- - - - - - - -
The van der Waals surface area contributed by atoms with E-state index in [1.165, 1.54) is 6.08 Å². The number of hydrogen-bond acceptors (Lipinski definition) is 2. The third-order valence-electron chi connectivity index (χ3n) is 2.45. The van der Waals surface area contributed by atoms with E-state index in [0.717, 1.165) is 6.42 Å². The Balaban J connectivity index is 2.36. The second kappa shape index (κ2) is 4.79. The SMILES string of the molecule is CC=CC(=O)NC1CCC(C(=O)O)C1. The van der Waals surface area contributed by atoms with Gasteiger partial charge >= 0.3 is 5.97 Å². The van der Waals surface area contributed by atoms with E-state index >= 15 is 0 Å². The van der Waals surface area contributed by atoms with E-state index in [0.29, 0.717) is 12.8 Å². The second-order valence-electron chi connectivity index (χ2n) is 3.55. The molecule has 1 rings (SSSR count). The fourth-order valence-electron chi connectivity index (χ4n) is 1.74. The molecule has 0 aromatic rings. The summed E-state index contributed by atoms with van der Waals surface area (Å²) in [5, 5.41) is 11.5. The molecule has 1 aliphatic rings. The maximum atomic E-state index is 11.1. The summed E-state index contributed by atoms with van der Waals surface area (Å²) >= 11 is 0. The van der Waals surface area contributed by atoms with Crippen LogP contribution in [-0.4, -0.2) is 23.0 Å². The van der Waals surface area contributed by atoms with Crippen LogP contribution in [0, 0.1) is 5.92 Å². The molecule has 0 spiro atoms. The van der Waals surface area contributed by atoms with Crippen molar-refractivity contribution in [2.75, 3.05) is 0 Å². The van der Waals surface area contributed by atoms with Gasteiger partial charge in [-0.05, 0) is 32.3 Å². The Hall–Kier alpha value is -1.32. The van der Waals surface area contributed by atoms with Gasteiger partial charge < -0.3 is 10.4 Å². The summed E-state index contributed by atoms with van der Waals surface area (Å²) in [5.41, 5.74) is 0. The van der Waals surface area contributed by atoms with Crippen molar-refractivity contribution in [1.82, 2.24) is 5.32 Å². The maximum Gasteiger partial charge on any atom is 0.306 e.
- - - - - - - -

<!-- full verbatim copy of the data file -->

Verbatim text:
The van der Waals surface area contributed by atoms with E-state index in [1.165, 1.54) is 6.08 Å². The number of hydrogen-bond acceptors (Lipinski definition) is 2. The third-order valence-electron chi connectivity index (χ3n) is 2.45. The van der Waals surface area contributed by atoms with E-state index in [0.717, 1.165) is 6.42 Å². The Balaban J connectivity index is 2.36. The second kappa shape index (κ2) is 4.79. The SMILES string of the molecule is CC=CC(=O)NC1CCC(C(=O)O)C1. The van der Waals surface area contributed by atoms with Gasteiger partial charge >= 0.3 is 5.97 Å². The van der Waals surface area contributed by atoms with E-state index >= 15 is 0 Å². The van der Waals surface area contributed by atoms with E-state index in [0.29, 0.717) is 12.8 Å². The second-order valence-electron chi connectivity index (χ2n) is 3.55. The molecule has 1 rings (SSSR count). The fourth-order valence-electron chi connectivity index (χ4n) is 1.74. The molecule has 0 aromatic rings. The summed E-state index contributed by atoms with van der Waals surface area (Å²) in [5, 5.41) is 11.5. The molecule has 1 aliphatic rings. The maximum atomic E-state index is 11.1. The summed E-state index contributed by atoms with van der Waals surface area (Å²) >= 11 is 0. The van der Waals surface area contributed by atoms with Crippen LogP contribution in [-0.4, -0.2) is 23.0 Å². The van der Waals surface area contributed by atoms with Crippen LogP contribution in [0, 0.1) is 5.92 Å². The molecule has 0 spiro atoms. The van der Waals surface area contributed by atoms with Crippen molar-refractivity contribution in [2.75, 3.05) is 0 Å². The van der Waals surface area contributed by atoms with Gasteiger partial charge in [-0.05, 0) is 32.3 Å². The Hall–Kier alpha value is -1.32. The van der Waals surface area contributed by atoms with Gasteiger partial charge < -0.3 is 10.4 Å². The summed E-state index contributed by atoms with van der Waals surface area (Å²) in [5.41, 5.74) is 0. The van der Waals surface area contributed by atoms with Crippen molar-refractivity contribution in [1.82, 2.24) is 5.32 Å². The maximum Gasteiger partial charge on any atom is 0.306 e.